Words and expressions, set in various cultures, are accompanied by differing meanings and messages. These meanings, in those very same settings, have real and tangible effects--both individual and social. Some words cause pleasure and elation, while others result in anger and distemper.
From the religious perspective, every part of the natural world, depending on the type of relation and connection it has with the metaphysical--and hence its own inner or unseen aspect--is subject to particularities and categorizations of its own and peculiar to itself.
The metaphysical realm, being the unseen world, is the source of holiness and the different values or qualities. Parts of the physical world in accordance with the relation they have with the unseen world are infused with certain values and qualities. This is why some things are "naturally" considered holy and pure, while others are seen to be base and profane.
In the secular and mundane appraisal of things, transcendental qualities (or values) and the qualifications that physical things acquire in respect to them are all imaginary--existing only in the thought and fantasy of men. From this outlook, the real source of transcendental matters are nothing but the physical dimensions of human existence along with certain tendencies that can be traced to matter. From the religious perspective, however, the above qualifications have roots in a supra-natural transcendental reality. This transcendental reality is not a concoction of the mind. On the contrary, the very mind and cognition of man, in its self-conscious journey towards this reality, apprehends and discovers it.
Belief in the existence of metaphysical dimensions of reality is a common feature of all non-materialist ontologies. Some anthropologists though, have claimed this to be particular to the religious worldview. (4)
If religion is taken to be a set of beliefs and rituals, apart from those that a purely materialistic and worldly outlook offers, then the belief in spiritual and metaphysical dimensions of being can very well serve as the boundary between the religious and secular spheres. If this scheme is adopted, then Islam falls simply and clearly into the religious category. This, however, belies the very special type of belief in the unseen that Islam holds. From the Islamic perspective, the unseen world is in a hypostatic unity with the seen and has a "unitive form" than can only be described as tawhidi. What this means is that, in the final analysis, the world is one single unseen realm that transcends all the other states of being, and is more hidden than all the planes of creation. Everything that exists in the various levels of the world--the natural world in particular--derives and descends from the unseen and will once again return to it.
Islam holds that tawhid is the true religion, and sees both materialistic and polytheistic outlooks to be in error and void of truth. It calls God's prophets the messengers of the true religion. The Qur'an says It is He who has sent His Apostle with the guidance and the religion of truth, that He may make it prevail over all religions, though the polytheists should be averse. (5)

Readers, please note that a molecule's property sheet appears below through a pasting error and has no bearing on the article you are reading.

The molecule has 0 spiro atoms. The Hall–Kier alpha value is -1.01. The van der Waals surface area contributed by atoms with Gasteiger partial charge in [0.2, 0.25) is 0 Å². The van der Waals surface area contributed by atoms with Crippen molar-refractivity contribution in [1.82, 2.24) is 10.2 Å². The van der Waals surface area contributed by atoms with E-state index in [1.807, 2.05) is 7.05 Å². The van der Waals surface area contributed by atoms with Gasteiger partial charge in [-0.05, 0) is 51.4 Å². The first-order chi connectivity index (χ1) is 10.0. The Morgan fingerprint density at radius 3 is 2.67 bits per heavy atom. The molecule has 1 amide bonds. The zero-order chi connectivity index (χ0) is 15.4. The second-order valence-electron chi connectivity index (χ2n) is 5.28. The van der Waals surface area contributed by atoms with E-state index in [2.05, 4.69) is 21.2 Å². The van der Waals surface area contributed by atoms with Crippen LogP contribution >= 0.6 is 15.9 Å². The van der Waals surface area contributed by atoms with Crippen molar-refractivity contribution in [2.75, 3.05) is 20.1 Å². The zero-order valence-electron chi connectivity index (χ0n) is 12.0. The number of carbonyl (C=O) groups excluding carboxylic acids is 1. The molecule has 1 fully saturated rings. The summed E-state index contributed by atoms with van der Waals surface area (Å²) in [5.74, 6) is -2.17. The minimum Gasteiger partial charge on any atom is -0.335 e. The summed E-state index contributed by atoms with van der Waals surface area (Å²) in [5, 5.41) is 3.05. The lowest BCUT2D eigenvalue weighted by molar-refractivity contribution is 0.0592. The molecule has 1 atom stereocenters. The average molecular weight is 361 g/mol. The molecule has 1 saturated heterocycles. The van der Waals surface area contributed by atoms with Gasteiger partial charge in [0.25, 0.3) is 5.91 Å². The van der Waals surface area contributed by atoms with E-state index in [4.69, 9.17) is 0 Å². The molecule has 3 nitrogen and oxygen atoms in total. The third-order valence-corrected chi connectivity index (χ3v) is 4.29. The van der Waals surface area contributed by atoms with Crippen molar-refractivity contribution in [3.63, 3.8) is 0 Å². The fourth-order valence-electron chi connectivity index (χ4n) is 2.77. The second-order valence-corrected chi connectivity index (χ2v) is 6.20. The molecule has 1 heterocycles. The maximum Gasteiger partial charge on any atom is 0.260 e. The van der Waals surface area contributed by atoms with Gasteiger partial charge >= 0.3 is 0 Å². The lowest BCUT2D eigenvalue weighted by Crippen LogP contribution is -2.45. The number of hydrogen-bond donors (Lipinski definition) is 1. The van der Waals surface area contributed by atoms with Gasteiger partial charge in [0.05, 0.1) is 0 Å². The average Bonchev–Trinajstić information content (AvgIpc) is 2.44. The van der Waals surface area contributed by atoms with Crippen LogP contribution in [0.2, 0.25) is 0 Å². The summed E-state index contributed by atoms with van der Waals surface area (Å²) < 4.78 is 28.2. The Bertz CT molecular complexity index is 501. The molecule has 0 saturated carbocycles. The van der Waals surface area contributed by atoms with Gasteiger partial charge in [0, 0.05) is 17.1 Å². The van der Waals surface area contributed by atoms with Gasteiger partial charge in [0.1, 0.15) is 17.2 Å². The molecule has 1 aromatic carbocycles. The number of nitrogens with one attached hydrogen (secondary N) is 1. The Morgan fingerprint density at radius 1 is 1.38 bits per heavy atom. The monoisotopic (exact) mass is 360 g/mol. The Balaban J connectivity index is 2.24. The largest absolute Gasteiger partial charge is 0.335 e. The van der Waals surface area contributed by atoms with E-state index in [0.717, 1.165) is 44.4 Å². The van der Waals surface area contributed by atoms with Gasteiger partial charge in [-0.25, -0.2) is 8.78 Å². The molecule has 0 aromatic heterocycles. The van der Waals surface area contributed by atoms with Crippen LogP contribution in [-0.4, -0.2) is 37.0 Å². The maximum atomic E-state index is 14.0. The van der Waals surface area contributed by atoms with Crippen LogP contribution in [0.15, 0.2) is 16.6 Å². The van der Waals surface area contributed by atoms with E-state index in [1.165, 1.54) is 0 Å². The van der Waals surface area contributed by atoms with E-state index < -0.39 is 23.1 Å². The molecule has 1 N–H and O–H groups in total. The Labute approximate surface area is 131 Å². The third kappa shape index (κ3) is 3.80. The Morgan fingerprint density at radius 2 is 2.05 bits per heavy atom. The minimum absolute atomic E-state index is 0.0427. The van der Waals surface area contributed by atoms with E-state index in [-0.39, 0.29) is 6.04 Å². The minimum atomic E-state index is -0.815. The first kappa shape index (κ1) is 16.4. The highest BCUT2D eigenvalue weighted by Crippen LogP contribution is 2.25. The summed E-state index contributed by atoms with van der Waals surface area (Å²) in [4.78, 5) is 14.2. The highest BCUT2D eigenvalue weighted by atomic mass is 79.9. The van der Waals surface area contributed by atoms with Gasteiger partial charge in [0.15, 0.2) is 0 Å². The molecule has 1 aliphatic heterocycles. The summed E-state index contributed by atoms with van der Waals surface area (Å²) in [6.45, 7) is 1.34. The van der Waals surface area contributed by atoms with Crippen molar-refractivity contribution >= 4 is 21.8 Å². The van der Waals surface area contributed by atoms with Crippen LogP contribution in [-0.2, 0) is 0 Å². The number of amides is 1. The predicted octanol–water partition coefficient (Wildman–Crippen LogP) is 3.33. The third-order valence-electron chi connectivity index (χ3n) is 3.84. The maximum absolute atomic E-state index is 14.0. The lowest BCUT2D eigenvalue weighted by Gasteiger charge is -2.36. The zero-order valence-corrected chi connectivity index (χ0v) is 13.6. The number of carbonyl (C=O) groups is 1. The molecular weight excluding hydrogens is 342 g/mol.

In the Islamic outlook, all of the prophets--from Adam to the last of them, including Abraham, Moses and Jesus (may Peace be upon them all)--were called to tawhid. All believed in the One God and were subservient to Him only. The differences between them lie in the divine laws that they brought--laws that God revealed for the guidance of men in different times and ages. Every prophet verified the prophet that came before him and foretold the coming of the messenger after him. The Qur'an affirms this in the following verse: And when Jesus son of Mary said, 'O Children of Israel! Indeed I am the apostle of God to you, to confirm what is before me of the Torah, and to give the good news of an apostle who will come after me, whose name is Ahmad' ... (6)
The Qur'an, while emphasizing tawhid, refers to those who believe in multiple gods to be in dire error, and sees those who speak only of the material world to have gone astray. Likewise, the Qur'an calls the worship of God and subjugation to His commands the din or "path" of all existents (from the ontological perspective) and the message or "calling" of all the prophets (from the theological and religious point of view). In this respect, God has neither differentiated amongst any of His prophets, nor has He condoned the following of anything other than the prophetic religions. He has said Do they, then, seek a religion other than God's, while to Him submits whoever there is in the heavens and the earth, willingly or unwillingly, and to Him they will be brought back? Say, 'We have faith in God, and in what has been sent down to us, and what was sent down to Abraham, Ishmael, Isaac, Jacob and the Tribes, and that which Moses and Jesus were given, and the prophets, from their Lord. We make no distinction between any of them, and to Him do we submit.' Should anyone follow a religion other than Islam, it shall never be accepted from him, and he will be among the losers in the Hereafter. (7)